The LaVilla neighborhood in downtown Jacksonville has a long, rich history that dates back to the Civil War era.
The neighborhood was originally incorporated as its own town following the war. The area had become something of a safe haven for newly freed Black residents because of its high concentration of Union soldiers during the war. Black residents occupied several of the town’s elected positions of power.
LaVilla lasted as its own town for only a decade or so before being annexed by, and incorporated into, the city of Jacksonville in 1887. At the time of annexation, LaVilla’s population was around 3,000. The annexation, along with state laws passed near the turn of the century, would effectively disenfranchise most of the neighborhood’s Black population.
The neighborhood grew around its status as a railroad hub. A train station was built in LaVilla in 1883 and would be expanded around the turn of the century.
And in 1919, the city’s new Union Terminal opened its doors at the same site as the first station. It was the largest of its kind in the South at the time.
The neighborhood became a hub for Black culture in Jacksonville during the segregation era. It developed a prominent nightlife scene, which grew even stronger with the 1929 opening of the Ritz Theatre. The new theater became the neighborhood’s most significant performance venue, drawing many of the country’s most sought-after Black performers – though it was just one of several lively nightlife venues in the neighborhood.
Author and activist James Weldon Johnson was born in LaVilla. Johnson is best remembered as the author of “Lift Ev’ry Voice and Sing,” a song often referred to as the “Black national anthem.” A pocket park in the neighborhood features placards honoring Johnson and the song.
LaVilla was so synonymous with black culture in the region that it was even referred to by some as “the Harlem of the South.”
In part because of its proximity to the city’s busiest train station, the neighborhood also became home to a prominent red-light district. Over fifty different brothels lined what was then known as Ward Street – many of which were, interestingly enough, owned and operated by women. “The Line,” as it was called, was part of the neighborhood until the last of the bordellos closed in the ’50s.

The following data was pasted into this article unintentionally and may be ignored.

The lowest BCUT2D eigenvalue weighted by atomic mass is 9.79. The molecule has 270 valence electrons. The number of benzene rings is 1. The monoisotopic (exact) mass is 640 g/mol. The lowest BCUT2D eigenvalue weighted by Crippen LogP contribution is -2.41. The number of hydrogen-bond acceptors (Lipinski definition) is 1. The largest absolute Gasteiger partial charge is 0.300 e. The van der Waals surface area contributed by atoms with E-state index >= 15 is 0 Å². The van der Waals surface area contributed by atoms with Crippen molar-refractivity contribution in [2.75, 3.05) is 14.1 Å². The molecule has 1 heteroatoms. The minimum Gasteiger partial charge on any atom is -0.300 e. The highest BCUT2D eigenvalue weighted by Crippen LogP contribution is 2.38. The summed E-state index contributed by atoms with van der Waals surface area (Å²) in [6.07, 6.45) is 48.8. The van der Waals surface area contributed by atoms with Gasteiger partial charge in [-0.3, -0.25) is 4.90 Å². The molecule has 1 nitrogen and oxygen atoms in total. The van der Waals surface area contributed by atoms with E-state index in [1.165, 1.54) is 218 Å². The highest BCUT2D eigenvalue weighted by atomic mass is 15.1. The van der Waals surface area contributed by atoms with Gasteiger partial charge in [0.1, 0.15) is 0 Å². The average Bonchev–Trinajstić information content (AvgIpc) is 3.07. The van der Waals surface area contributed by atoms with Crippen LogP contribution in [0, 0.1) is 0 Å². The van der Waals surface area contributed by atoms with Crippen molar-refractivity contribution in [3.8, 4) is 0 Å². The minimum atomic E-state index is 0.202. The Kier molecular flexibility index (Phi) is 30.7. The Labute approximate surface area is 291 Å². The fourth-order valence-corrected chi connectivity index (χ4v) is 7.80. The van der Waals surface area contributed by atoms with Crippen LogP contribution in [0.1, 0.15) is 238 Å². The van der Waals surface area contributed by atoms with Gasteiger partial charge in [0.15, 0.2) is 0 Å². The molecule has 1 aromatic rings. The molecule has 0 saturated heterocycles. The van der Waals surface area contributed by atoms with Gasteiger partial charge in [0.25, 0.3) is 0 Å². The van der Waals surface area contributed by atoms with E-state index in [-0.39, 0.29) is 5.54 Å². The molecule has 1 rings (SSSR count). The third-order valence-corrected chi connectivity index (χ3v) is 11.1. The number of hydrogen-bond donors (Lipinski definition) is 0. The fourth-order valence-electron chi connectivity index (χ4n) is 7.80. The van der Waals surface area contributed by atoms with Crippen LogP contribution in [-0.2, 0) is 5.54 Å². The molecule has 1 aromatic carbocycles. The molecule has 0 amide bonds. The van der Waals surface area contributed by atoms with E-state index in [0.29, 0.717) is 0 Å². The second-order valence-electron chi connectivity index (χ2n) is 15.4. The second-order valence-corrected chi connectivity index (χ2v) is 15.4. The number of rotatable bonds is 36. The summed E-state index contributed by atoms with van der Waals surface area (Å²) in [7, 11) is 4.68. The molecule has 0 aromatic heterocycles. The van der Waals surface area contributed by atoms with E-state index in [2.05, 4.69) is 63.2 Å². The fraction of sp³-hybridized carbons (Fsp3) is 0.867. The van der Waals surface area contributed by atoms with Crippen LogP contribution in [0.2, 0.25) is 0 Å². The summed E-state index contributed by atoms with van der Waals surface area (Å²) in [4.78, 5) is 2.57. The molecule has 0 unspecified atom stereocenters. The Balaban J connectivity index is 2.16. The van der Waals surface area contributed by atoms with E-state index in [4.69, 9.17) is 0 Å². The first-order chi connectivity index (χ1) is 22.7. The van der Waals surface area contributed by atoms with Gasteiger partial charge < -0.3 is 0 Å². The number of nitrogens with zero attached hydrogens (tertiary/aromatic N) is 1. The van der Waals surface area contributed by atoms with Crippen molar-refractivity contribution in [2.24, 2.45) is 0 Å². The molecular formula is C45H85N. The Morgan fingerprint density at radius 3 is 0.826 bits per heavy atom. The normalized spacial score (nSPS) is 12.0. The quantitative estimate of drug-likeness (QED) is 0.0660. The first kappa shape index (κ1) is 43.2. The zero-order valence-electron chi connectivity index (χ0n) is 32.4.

The LaVilla neighborhood entered a decline around the start of the civil rights era. Railroad traffic had declined significantly with the growing popularity of automobiles and the arrival of the Interstate Highway System. When segregation ended, many of the area’s residents moved into the city’s other suburbs looking for jobs and better housing, no longer confined by outdated laws.
In the early 1970s, the Union Terminal shut down. It would sit vacant for around a decade.
By the ‘80s, LaVilla had become a shell of its former self, composed primarily of abandoned buildings and drug dens. When the old Union Terminal building was converted into a new city convention center, it did little to revive the surrounding area.
In the early ‘90s, then-Mayor Ed Austin sought to revitalize the LaVilla neighborhood as part of his grand River City Renaissance plan. While the RCR plan did result in the Ritz Theatre being restored and given a museum addition, it also led to many of the neighborhood’s historic structures being torn down without concrete plans to redevelop the area.
Plans to create a monument to LaVilla’s history, known as “The LaVilla Experience,” fell through and have since been abandoned.
In the past few years, LaVilla has finally begun making a well-deserved comeback. Several new affordable housing projects have popped up, bringing residential space back to the area. The new Jacksonville Regional Transportation Center opened in LaVilla recently as well, housing the city’s primary bus terminal, a revamped Skyway station, and administrative offices for JTA.
And with the city looking to replace the Prime Osborn Center with a new downtown convention center, the door may soon be open for redeveloping the Union Terminal building into a grand mixed-use space that would perfectly complement the transit hub and the area’s growing residential presence.
So despite a long stretch of misfortune, it looks like LaVilla is now headed toward a brighter future – one that will hopefully incorporate the neighborhood’s rich history.